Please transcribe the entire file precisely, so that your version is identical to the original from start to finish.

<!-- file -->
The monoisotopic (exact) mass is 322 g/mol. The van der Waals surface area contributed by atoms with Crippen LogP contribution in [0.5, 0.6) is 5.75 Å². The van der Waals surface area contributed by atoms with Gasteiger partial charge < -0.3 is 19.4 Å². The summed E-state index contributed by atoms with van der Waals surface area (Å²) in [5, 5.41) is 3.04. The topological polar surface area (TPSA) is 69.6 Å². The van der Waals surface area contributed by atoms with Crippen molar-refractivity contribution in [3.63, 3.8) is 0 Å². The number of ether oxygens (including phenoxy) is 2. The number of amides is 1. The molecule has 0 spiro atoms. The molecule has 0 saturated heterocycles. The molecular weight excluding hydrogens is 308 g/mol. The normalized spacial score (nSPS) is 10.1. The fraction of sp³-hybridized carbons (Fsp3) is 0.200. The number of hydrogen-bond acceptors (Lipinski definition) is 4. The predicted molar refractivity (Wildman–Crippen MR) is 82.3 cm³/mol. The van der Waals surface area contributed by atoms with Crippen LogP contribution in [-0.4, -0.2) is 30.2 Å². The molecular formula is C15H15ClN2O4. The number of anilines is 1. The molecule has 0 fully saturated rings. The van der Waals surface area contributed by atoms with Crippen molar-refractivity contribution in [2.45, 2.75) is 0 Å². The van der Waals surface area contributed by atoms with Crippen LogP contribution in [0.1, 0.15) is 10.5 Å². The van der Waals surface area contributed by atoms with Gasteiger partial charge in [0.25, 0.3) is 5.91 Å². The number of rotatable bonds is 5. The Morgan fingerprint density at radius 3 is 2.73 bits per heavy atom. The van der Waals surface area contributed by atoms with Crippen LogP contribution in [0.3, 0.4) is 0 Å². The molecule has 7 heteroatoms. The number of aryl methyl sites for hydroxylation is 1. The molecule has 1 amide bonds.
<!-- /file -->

The monoisotopic (exact) mass is 322 g/mol. The van der Waals surface area contributed by atoms with Crippen LogP contribution in [0.5, 0.6) is 5.75 Å². The van der Waals surface area contributed by atoms with Gasteiger partial charge < -0.3 is 19.4 Å². The summed E-state index contributed by atoms with van der Waals surface area (Å²) in [5, 5.41) is 3.04. The topological polar surface area (TPSA) is 69.6 Å². The van der Waals surface area contributed by atoms with Crippen molar-refractivity contribution in [3.63, 3.8) is 0 Å². The number of ether oxygens (including phenoxy) is 2. The number of amides is 1. The molecule has 0 spiro atoms. The molecule has 0 saturated heterocycles. The molecular weight excluding hydrogens is 308 g/mol. The normalized spacial score (nSPS) is 10.1. The fraction of sp³-hybridized carbons (Fsp3) is 0.200. The number of hydrogen-bond acceptors (Lipinski definition) is 4. The predicted molar refractivity (Wildman–Crippen MR) is 82.3 cm³/mol. The van der Waals surface area contributed by atoms with Crippen LogP contribution in [-0.4, -0.2) is 30.2 Å². The molecular formula is C15H15ClN2O4. The number of anilines is 1. The molecule has 0 fully saturated rings. The van der Waals surface area contributed by atoms with Crippen molar-refractivity contribution in [2.45, 2.75) is 0 Å². The van der Waals surface area contributed by atoms with Crippen LogP contribution in [0.1, 0.15) is 10.5 Å². The van der Waals surface area contributed by atoms with Gasteiger partial charge in [0.25, 0.3) is 5.91 Å². The number of rotatable bonds is 5. The Morgan fingerprint density at radius 3 is 2.73 bits per heavy atom. The van der Waals surface area contributed by atoms with Crippen LogP contribution in [0.3, 0.4) is 0 Å². The molecule has 7 heteroatoms. The number of aryl methyl sites for hydroxylation is 1. The molecule has 1 amide bonds.